plating, anodizing, & finishing Q&As since 1989
Solderability problems gold over nickel over copper
We barrel plate some brass contact pins with 50 microinches hard gold over 100 microinches min. sulfamate nickel(non-brightened) over a cyanide copper strike. The plated part is required to pass a Solderability test per MIL-STD-202 method 208. We fail this test periodically due to De-wetting. The nickel bath is dummy plated continuously to keep down the copper, and has a carbon cartridge(10") running continuously, replaced every 3 weeks. The gold bath also is continuously carbon treated.
Can anybody provide some clues as to the possible causes for this problem and/or some good information source. Please note that the parts show excellent adhesion and pass nitric acid vapor porosity tests. Can organic contamination via a treated closed loop recycle rinse system cause de-wetting on nickel? Any help would be great.David Muliyil
- Mesa, Arizona
Your process (step-wise) is good. Let's look at the steps. The cyanide copper strike is the perfect first step for adhesion and sealing in the zinc (from the brass). But, the word strike means color (coverage) and not thickness. This step should be at least 50 microinches thick (measured at the thinnest point) to prevent the zinc from impacting the solder test. Organics in the plating solution at this point can also cause de-wetting (add carbon). Make sure that the nickel plating is thick enough 100 microinches plus 2x the standard deviation (about 130-150 microinches). In the nickel, continuous carbon treatment is a very good idea but one 10" tube changed every three weeks will not get the job done. Closed loop systems can cause a build-up of contaminates (both metallic and organic) in the nickel. Dummy plating is also a very good practice. Check your copper PPM (send out samples for testing) to be sure you have enough area and/or amps to remove the copper (from time to time get the parts up from the bottom of the tank). (You can test for de-wetting after each process by removing a few parts after each step to pin-point the problem). One last note: the carbon tube used in the gold bath can hold up to one oz of gold, so reclaim. And, the old solder also has gold in it, so send it out for reclaim (old solder and flux can be a (rare) source of de-wetting).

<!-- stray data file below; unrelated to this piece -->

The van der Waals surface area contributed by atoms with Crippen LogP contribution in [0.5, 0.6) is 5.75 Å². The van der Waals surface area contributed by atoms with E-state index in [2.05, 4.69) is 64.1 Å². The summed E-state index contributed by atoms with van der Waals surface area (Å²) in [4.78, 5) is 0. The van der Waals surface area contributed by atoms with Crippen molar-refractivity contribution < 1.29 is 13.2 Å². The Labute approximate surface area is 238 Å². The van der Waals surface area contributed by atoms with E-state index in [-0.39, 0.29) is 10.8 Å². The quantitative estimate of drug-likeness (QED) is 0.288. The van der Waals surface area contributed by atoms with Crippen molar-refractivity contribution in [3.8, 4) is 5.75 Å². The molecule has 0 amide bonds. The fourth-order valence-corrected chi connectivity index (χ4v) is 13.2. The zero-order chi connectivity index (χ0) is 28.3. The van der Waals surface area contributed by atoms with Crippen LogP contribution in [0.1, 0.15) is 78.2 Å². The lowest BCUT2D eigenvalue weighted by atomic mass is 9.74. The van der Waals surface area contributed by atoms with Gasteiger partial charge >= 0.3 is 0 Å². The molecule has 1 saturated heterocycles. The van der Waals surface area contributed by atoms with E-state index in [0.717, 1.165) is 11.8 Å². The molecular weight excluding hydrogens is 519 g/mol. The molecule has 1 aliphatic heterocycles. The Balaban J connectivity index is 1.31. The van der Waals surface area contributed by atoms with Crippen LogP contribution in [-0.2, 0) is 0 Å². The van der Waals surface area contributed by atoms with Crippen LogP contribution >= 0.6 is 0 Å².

Regards,Fred Mueller, CEF
- Royersford, Pennsylvania
Q, A, or Comment on THIS thread -or- Start a NEW Thread